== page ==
An attractive, low maintenance houseplant is the peperomia, a member of the pepper family of tropical plants.
The striking foliage and vast variation in their appearance are what make these plants so interesting particularly to those who like to have plants in collections.
The leaves are generally large and fleshy and come in a wide array of forms and colours.
The leaf texture can be hairy, smooth, velvety or corrugated. These little succulents can grow alone in small shallow containers or in hanging baskets and terrariums in a mixed foliage planting.
Exploration by plant hunters working in New Guinea and South America constantly introduce new species of peperomia and doubtless many more remain undiscovered.
One popular variety is Peperomia caperata grown for its heart-shaped, dark green leaves with an unusual corrugated surface. Other attractive features are the red or pink leaf stems and white flower spikes that rise above the mounded foliage.
There are many other cultivars with varying leaf colours and patterns.
Check each variety to establish requirements as these can vary considerably, but in general these plants prefer filtered light and some winter warmth.
If you are cold then these plants will also be cold, in fact many peperomias die in winter because of cold, wet soil which is fatal for their small, fine roots.
A temperature range of 12 to 25 degrees Celsius is optimal but 15 to 18 degrees Celsius can be tolerated. Peperomias are obviously frost tender.
Peperomias require humidity so place plants on a saucer of wet pebbles or moss but the pots must not sit in the water. Excessive humidity in a terrarium can cause plants to drop their leaves, rot, then die. Ventilate as necessary.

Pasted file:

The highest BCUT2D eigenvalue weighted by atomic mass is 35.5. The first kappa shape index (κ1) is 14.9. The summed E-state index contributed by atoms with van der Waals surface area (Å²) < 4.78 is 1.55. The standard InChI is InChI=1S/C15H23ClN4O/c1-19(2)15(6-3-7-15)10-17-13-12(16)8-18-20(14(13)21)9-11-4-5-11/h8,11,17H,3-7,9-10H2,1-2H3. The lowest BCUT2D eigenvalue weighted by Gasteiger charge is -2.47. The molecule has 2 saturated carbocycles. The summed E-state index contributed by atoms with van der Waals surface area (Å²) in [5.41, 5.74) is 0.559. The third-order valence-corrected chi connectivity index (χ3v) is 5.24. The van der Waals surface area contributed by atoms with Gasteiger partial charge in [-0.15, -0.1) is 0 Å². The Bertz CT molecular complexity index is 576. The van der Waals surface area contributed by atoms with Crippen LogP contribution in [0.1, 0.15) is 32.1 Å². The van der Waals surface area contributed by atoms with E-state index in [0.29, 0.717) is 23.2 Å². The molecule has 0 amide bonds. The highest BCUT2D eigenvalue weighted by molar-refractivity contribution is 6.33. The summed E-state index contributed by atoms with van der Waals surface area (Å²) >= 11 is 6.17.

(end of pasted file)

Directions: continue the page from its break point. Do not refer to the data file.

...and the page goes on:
The perfect growing media to encourage a strong root system is a light houseplant mix such as that for growing African violets. Repot overcrowded specimens in spring before new growth appears.
To remove dust from the leaves give a light showering with warm water. Remove spent flowers and leaves as these can be a source of fungal diseases especially in a terrarium. Pinch out the growing tips in spring and summer to encourage more side shoots for a bushier plant.
How you water these plants is crucial. Allow the potting mix to almost dry out before watering and only then sparingly with warm water. Overwatering is the most common reason these plants don't survive.
Pests are not usually a problem but it still pays to check and take action accordingly. The only disease is caused by overwatering which shows up as dramatic leaf drop and stem rot. The fungal cause is virtually incurable so affected plants are best destroyed
These easy-to-grow plants can be propagated during the growing season by taking a leaf with some stem and placing it in a glass of water to wait for the roots to appear. When they do, pot up the cutting and keep well watered until it becomes established.
November 9, 10: Launceston Horticultural Society's late spring show at St Ailbe's Hall, Margaret Street, Launceston. Saturday 2pm-5pm and Sunday 10am-4pm.
November 16, 17: Longford Garden Club's spring flower show, Longford Town Hall. Saturday 1.30pm-5pm and Sunday 10am-4pm.
November 19: North West Native Plant Group, St Pauls Church Hall, 15 Thomas St, East Devonport, 7.30pm. Speaker is Jennifer Stackhouse, former editor of Gardening Australia. Contact Drew on 0488 402 210.
November 19 : Australian Native Plant Society, Max Fry Hall, Gorge Road, Trevallyn, 7.30pm. Stephan Harris to speak on Bass Strait Flora.
November 20: Launceston Horticultural Society, Windmill Hill Hall, High Street, Launceston, 8pm. Robert Armstrong speaks on succulents.